As I mentioned in my Instagram post, social media is overflowing with posts and photos of everyone's amazing runs. The bad runs, like the one I had today? You don't see nearly enough of those. So here I am, keeping it real. My family has been in Florida this week, a stark contrast from Michigan, where my runs have taken place generally in anywhere from 20 to 40 degrees. I had a faster workout slated for today: after a 3 mile warmup, 4 x 1 mile @ MP (6:50 to 6:55), .5 mile @ 6:30 - 6:35, .5 mile jog between sets. 2.5 mile cool down to end the run, so a total of 13 miles.
I headed out the door around 6:45 a.m., which I felt was the earliest time I could start where I would not trip due to darkness. At that time, the temperature was 72 degrees, and so was the dew point. Simple explanation - it was humid. Really humid. My three mile warm up averaged 8:07 per mile. I noticed during my warm up I felt like I was working harder than normal, and by the time my warm up was over, I was really sweating. Uh oh. I finished my first set with a 6:56 mile and a 6:42 pace half mile. I felt like I was running 5:00 minute miles. I instantly became frustrated and started beating myself up and panicking only as a tapering marathon runner could. What was wrong with me?? Clearly I am going to be a disaster at Boston if I can barely run one mile at marathon pace. Just four days ago I had a phenomenal 20 miler, and a great half marathon workout the weekend before that. Where had my speed gone? So I stood on the side of the road, pondering what to do. I had two options: I could quit and do an easy run. Or I could keep going, turn my watch face down so I couldn't see the pace, and focus on effort. I chose the latter option, because I did not want to tell my daughters or my coach that I gave up, and because I knew I would spend the rest of the day berating myself for quitting. It wasn't a fun run, but I did it. The tough ones are the ones that make us stronger. By the end I was exhausted and dehydrated, and praying it would not be this warm and humid in Boston.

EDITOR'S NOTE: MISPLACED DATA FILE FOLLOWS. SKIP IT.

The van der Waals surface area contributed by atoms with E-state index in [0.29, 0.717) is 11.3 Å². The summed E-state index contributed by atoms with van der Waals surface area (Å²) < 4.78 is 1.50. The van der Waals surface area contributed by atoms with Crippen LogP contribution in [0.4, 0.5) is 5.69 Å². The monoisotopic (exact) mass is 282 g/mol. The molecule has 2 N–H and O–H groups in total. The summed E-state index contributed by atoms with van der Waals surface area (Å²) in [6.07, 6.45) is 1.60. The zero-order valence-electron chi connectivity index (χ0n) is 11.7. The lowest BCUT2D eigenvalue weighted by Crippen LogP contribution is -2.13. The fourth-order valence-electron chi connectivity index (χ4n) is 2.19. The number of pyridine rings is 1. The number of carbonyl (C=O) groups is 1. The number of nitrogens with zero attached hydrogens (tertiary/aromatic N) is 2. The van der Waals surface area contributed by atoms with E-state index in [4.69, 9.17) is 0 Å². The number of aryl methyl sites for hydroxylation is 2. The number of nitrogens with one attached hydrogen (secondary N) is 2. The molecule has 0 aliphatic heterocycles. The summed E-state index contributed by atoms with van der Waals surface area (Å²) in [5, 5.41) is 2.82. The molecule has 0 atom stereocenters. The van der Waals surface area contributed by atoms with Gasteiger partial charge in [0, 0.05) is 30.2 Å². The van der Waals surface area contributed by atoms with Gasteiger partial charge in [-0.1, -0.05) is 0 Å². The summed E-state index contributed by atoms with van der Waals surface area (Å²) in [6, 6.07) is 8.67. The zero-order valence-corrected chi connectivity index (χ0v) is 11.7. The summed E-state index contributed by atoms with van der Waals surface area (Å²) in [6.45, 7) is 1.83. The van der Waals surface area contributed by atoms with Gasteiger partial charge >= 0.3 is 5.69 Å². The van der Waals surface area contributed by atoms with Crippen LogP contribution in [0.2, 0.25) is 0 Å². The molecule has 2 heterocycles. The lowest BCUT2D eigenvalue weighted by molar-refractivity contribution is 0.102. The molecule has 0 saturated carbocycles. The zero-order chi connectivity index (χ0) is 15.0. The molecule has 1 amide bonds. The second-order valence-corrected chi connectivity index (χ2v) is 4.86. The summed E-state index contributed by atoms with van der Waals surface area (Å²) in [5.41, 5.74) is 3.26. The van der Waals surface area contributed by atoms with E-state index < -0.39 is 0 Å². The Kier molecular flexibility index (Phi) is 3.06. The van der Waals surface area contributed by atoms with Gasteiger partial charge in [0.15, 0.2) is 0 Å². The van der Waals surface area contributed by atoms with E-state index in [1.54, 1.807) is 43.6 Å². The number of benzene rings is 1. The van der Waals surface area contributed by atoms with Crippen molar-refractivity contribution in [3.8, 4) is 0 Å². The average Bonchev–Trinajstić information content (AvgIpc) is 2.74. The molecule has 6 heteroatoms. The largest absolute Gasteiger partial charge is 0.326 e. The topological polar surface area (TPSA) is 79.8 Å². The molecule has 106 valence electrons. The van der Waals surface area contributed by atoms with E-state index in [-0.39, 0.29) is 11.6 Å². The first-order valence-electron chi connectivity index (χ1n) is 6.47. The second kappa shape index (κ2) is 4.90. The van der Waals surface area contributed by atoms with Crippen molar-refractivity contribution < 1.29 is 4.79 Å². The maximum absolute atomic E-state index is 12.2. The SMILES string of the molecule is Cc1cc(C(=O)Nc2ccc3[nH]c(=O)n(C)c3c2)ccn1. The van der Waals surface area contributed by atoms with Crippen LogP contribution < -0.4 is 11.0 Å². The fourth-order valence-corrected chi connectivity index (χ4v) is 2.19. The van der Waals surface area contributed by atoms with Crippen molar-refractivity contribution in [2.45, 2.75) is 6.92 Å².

When I got back I started looking up statistics on how heat and humidity impact our running. I found a great article here on how to calculate the pace adjustments that need to be made to factor in warmer conditions. As it turns out, when I went over my Garmin data, my paces were right in line with the recommended five to eight percent reduction in speed. Bottom line: I need to give myself a break. After a few weeks of running in these conditions, I likely would have handled the workout much better, but it had only been three days. I am going to keep this in mind this summer and adjust my expectations accordingly.
So there you have it. My running is not all sunshine and rainbows. Sometimes it's hard, frustrating, and it hurts. But if it was always effortless, I wouldn't love it like I do. Nothing worth achieving comes easy.